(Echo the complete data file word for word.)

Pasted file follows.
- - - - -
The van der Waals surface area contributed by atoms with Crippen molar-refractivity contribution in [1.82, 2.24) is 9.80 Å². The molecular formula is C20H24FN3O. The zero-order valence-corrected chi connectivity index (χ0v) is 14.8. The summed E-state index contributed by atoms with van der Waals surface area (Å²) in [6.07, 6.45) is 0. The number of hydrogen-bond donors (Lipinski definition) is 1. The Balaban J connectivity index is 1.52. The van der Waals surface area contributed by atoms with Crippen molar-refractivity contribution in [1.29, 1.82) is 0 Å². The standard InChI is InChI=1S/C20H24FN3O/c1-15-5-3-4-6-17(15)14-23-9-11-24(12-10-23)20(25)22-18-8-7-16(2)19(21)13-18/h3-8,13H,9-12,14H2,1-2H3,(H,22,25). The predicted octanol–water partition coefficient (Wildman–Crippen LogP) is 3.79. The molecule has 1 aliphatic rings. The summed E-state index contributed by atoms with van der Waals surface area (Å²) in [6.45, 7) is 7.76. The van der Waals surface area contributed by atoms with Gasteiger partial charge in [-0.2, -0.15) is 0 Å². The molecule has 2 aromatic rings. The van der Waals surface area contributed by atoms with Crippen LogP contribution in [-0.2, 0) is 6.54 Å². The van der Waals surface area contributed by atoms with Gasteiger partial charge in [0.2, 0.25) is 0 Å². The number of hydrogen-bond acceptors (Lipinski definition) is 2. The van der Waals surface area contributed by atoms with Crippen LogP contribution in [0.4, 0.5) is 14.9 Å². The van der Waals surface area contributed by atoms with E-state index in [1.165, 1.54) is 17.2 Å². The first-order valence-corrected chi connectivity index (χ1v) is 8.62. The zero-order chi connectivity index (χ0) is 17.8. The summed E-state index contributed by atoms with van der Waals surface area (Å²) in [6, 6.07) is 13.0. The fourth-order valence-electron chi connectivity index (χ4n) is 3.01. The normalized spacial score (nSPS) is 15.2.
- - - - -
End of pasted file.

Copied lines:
The van der Waals surface area contributed by atoms with Crippen molar-refractivity contribution in [1.82, 2.24) is 9.80 Å². The molecular formula is C20H24FN3O. The zero-order valence-corrected chi connectivity index (χ0v) is 14.8. The summed E-state index contributed by atoms with van der Waals surface area (Å²) in [6.07, 6.45) is 0. The number of hydrogen-bond donors (Lipinski definition) is 1. The Balaban J connectivity index is 1.52. The van der Waals surface area contributed by atoms with Crippen molar-refractivity contribution in [1.29, 1.82) is 0 Å². The standard InChI is InChI=1S/C20H24FN3O/c1-15-5-3-4-6-17(15)14-23-9-11-24(12-10-23)20(25)22-18-8-7-16(2)19(21)13-18/h3-8,13H,9-12,14H2,1-2H3,(H,22,25). The predicted octanol–water partition coefficient (Wildman–Crippen LogP) is 3.79. The molecule has 1 aliphatic rings. The summed E-state index contributed by atoms with van der Waals surface area (Å²) in [6.45, 7) is 7.76. The van der Waals surface area contributed by atoms with Gasteiger partial charge in [-0.2, -0.15) is 0 Å². The molecule has 2 aromatic rings. The van der Waals surface area contributed by atoms with Crippen LogP contribution in [-0.2, 0) is 6.54 Å². The van der Waals surface area contributed by atoms with Gasteiger partial charge in [0.2, 0.25) is 0 Å². The number of hydrogen-bond acceptors (Lipinski definition) is 2. The van der Waals surface area contributed by atoms with Crippen LogP contribution in [0.4, 0.5) is 14.9 Å². The van der Waals surface area contributed by atoms with E-state index in [1.165, 1.54) is 17.2 Å². The first-order valence-corrected chi connectivity index (χ1v) is 8.62. The zero-order chi connectivity index (χ0) is 17.8. The summed E-state index contributed by atoms with van der Waals surface area (Å²) in [6, 6.07) is 13.0. The fourth-order valence-electron chi connectivity index (χ4n) is 3.01. The normalized spacial score (nSPS) is 15.2.